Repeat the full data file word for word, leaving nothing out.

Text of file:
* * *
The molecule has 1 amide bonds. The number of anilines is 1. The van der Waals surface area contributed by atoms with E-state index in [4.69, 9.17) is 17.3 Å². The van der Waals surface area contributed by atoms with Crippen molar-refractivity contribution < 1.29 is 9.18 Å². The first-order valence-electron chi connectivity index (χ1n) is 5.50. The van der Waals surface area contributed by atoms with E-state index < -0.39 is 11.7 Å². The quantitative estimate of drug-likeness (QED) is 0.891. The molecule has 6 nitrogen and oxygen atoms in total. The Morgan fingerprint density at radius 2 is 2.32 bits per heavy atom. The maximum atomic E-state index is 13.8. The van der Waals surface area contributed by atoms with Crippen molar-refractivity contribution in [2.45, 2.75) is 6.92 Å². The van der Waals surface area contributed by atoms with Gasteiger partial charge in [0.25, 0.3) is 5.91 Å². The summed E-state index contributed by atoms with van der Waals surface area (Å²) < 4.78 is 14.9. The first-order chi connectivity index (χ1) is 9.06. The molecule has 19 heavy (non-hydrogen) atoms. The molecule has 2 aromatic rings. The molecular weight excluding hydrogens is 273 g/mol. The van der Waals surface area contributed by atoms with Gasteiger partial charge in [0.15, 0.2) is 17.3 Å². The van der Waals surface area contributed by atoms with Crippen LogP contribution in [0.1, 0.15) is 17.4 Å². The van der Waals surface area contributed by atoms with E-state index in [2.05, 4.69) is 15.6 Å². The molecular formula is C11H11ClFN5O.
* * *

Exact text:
The molecule has 1 amide bonds. The number of anilines is 1. The van der Waals surface area contributed by atoms with E-state index in [4.69, 9.17) is 17.3 Å². The van der Waals surface area contributed by atoms with Crippen molar-refractivity contribution < 1.29 is 9.18 Å². The first-order valence-electron chi connectivity index (χ1n) is 5.50. The van der Waals surface area contributed by atoms with E-state index < -0.39 is 11.7 Å². The quantitative estimate of drug-likeness (QED) is 0.891. The molecule has 6 nitrogen and oxygen atoms in total. The Morgan fingerprint density at radius 2 is 2.32 bits per heavy atom. The maximum atomic E-state index is 13.8. The van der Waals surface area contributed by atoms with Crippen molar-refractivity contribution in [2.45, 2.75) is 6.92 Å². The van der Waals surface area contributed by atoms with Gasteiger partial charge in [0.25, 0.3) is 5.91 Å². The summed E-state index contributed by atoms with van der Waals surface area (Å²) < 4.78 is 14.9. The first-order chi connectivity index (χ1) is 9.06. The molecule has 19 heavy (non-hydrogen) atoms. The molecule has 2 aromatic rings. The molecular weight excluding hydrogens is 273 g/mol. The van der Waals surface area contributed by atoms with Gasteiger partial charge in [0.15, 0.2) is 17.3 Å². The van der Waals surface area contributed by atoms with Crippen LogP contribution in [0.1, 0.15) is 17.4 Å². The van der Waals surface area contributed by atoms with E-state index in [2.05, 4.69) is 15.6 Å². The molecular formula is C11H11ClFN5O.